Central Tire Auto Care in southeast Houston suffered damage to its inventory as well as electrical equipment, such as tire changers, after heavy rain broke through the ceiling of the dealership. The half-foot of water that entered the building had receded a few days later, according to Manager Maria Juarez.
She said homes just a mile down the road were flooded and, until Aug. 30, a couple of nearby highways were inaccessible.
She said the dealership has been "trying to help as many people as we can" by offering flat repairs and used and new tires for as much as people could afford as they tried to evacuate their homes. Debris from the flooding has caused an increase in flat tires.
Meanwhile, Montalbano Tire & Auto Service in Houston suffered minimal damage despite being located between two major bayous that had overflowed their banks. The dealership was closed for three days until most of its employees were able to arrive for work on Aug. 30.
Owner Tony Montalbano said some nearby stores and dealerships still were closed.
"It's just hit or miss what part of town folks are in," he said. For example, his house was undamaged, but his son had to evacuate his home.
Mr. Montalbano said the dealership's roof leak during the storm wasn't as bad as the foot of water that flooded the store during Hurricane Allison in 2001. "This time we were spared," he said.
On the first day back in operation, Montalbano Tire started the day with about five flat-tire repairs due to debris on the streets. He received some road service calls, but there were certain parts of town the service trucks couldn't reach due to flooded roadways.
Transamerican Auto Parts President and CEO Greg Adler said employees and their families did not have to evacuate their homes, and many from the Houston-area 4 Wheel Parts stores were helping out with the rescue and recovery efforts.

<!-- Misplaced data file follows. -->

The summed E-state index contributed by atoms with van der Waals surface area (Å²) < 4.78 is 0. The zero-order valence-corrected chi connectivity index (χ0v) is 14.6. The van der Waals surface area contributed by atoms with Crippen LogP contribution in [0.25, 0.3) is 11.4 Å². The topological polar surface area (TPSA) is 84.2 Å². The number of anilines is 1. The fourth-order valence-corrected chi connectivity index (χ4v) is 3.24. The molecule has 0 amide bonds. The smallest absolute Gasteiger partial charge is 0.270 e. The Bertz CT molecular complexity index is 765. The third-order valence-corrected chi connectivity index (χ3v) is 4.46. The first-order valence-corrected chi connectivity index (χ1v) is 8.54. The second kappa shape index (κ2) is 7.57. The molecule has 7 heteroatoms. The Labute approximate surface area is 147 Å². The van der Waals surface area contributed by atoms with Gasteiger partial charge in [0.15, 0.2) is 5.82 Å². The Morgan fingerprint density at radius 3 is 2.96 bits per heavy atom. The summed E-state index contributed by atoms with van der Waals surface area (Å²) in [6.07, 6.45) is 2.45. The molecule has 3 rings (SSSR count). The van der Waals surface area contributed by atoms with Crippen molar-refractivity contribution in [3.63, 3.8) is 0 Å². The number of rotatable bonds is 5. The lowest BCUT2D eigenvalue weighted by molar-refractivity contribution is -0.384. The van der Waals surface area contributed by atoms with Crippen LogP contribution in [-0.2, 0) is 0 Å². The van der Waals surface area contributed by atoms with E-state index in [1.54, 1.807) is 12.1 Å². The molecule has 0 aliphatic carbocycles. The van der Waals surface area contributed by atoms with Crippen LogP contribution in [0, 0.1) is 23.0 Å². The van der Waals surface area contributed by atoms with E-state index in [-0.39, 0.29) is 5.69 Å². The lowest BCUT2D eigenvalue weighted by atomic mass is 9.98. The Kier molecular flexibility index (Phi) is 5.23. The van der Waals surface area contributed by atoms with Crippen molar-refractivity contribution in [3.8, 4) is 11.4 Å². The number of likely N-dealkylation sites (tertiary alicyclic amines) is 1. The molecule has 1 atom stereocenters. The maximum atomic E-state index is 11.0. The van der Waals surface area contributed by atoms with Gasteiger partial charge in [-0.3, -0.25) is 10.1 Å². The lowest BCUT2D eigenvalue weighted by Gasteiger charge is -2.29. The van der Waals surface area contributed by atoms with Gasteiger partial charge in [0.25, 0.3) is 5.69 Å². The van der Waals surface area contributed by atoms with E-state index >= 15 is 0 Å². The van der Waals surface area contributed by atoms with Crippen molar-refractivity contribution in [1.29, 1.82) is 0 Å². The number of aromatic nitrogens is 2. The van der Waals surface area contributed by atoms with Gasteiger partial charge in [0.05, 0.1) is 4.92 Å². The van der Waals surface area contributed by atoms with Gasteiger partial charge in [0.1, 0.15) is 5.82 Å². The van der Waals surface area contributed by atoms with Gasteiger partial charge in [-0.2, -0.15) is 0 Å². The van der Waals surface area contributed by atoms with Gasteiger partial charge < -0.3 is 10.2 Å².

Craig Reitenour, assistant manager of 4 Wheel Parts Houston, was helping out with organizing those in the area with high-clearance vehicles, along with his own 4x4 truck, to assist with the rescue operations, the company said.
"We've been through a lot of hurricanes. This one was just different. We never got hit with this much water…," White Tire's Mr. Reeves said, recalling the dealership survived Hurricane Rita in 2005, Hurricane Ike in 2008 and several smaller storms.
"We just trudge on, that's all you can do. It's a big important time for small businesses in general because the statistic is that after a major storm, normally it's expected that communities will lose 40 percent of their small businesses," Mr. Reeves said.
"And so it's a real test because without income that long, with expenses as they are, it doesn't take long. The challenge for all small businesses, after a storm, is to keep going," he added.
"We've been in business since 1938. In January we'll be in business 80 years, so we've seen a lot of storms," he said.
In addition to the clean-up and rebuilding, a long-term impact of the flooding will be the replacement of thousands of vehicles that were flooded and rendered unsalvageable.
"We expect a lot of totaled cars, which won't present us any business…," Mr. Reeves said.
Mr. Montalbano received three calls for flooded cars when he reopened for business, "and we aren't set up for that. These cars, when they get water into the floor boards, they've already messed up the computers." Such cars are often totaled by the insurance adjusters, he said.
About 40,000 vehicles were totaled in the 2001 flooding, he recalled.
"Of course, what happens then, and we felt the brunt of that, cars we were going to do service on if they had stayed on the road or cars that needed tires that were going to stay on the road, they no longer stay on the road," Mr. Montalbano said.
"So (customers) buy new cars and you start that cycle all over again. It's going to be a big hit for us mechanical-wise and tire-wise down the road. There's no doubt about it."
Several tire and automotive aftermarket companies have announced donations to help Hurricane Harvey victims:
Discount Tire/America's Tire said as of Sept. 5 the Diane and Bruce Halle Foundation had generated $100,000 in donations to help its employees affected by Hurricane Harvey. The foundation also raised $4,000, as of Aug. 31, through PayPal donations. The company said its corporate office also is hosting fundraisers, and all proceeds will be donated to the foundation to help Texas employees.
The Automotive Parts Services Group (The Group) and Auto Care Association (ACA) made donations of $20,000 and $10,000, respectively, to the Automotive Aftermarket Charitable Foundation (AACF) to help auto care industry members impacted by Hurricane Harvey. Both parties are encouraging others to make donations at www.aacfi.org.
Tire Profiles L.L.C. said it would donate $300 for every sale of its Treadspec tire and alignment diagnostic equipment and $100 for every sale of its GrooveGlove mobile tire diagnostics to the American Red Cross to support the relief efforts in Houston and surrounding areas.